Coffee was more popular as a houseplant decades ago.

The White Raven Coffee Shop, the best little pourhouse in Felton, has an interesting but old fashioned houseplant on the counter. This group of four small but rapidly growing coffee trees, Coffea arabica, was a gift from a loyal customer.

Mature plants can get to thirty feet tall in the wild. Fortunately, coffee trees are easy to prune to fit interior spaces. Pruning for confinement is actually better than relocating big plants outside, since they do not like cold weather and are sensitive to frost.

Like various species of Ficus, coffee is appreciated more for lush foliage that happens to grow on a tree that can be trained by pruning to stay out of the way, overhead or in other unused spaces or corners. The simple remarkably glossy leaves are about two and half inches long or a bit longer. The very fragrant small white flowers are almost never seen among well groomed houseplants, and only rarely and sporadically bloom among less frequently pruned larger trees in greenhouses and conservatories.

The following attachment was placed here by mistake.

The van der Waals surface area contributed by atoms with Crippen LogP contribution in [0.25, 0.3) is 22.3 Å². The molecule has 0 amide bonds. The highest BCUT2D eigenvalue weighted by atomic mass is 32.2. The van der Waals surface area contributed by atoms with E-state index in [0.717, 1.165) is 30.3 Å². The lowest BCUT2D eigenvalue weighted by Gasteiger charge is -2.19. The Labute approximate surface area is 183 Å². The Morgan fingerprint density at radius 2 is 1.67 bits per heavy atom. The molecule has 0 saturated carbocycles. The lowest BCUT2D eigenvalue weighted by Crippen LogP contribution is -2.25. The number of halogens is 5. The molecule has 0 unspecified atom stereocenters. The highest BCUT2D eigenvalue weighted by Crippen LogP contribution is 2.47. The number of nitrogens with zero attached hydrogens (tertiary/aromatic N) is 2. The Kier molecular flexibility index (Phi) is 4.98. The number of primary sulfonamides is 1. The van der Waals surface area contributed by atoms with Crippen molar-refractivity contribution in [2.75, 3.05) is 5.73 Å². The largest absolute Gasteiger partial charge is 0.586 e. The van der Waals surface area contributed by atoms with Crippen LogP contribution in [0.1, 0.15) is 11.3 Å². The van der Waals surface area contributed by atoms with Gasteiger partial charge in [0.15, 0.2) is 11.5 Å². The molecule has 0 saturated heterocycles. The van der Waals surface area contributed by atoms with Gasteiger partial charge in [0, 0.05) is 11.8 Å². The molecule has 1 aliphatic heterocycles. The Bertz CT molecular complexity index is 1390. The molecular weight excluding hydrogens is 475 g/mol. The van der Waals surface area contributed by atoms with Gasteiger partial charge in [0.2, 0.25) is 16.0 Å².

The half inch wide coffee fruit, which is known as a ‘cherry’, is even more rare than flowers among houseplants because of the scarcity of both pollinators and pollen (from so few flowers). Those fortunate enough to get flowers sometimes pollinate them with tiny paintbrushes or clean make-up brushes to compensate for a lack of insects about the house. The resulting bright red or somewhat purplish cherries barely taste like cherries and only make two coffee ‘beans’ each; not enough to bother roasting and grinding for coffee, but great for bragging rights.

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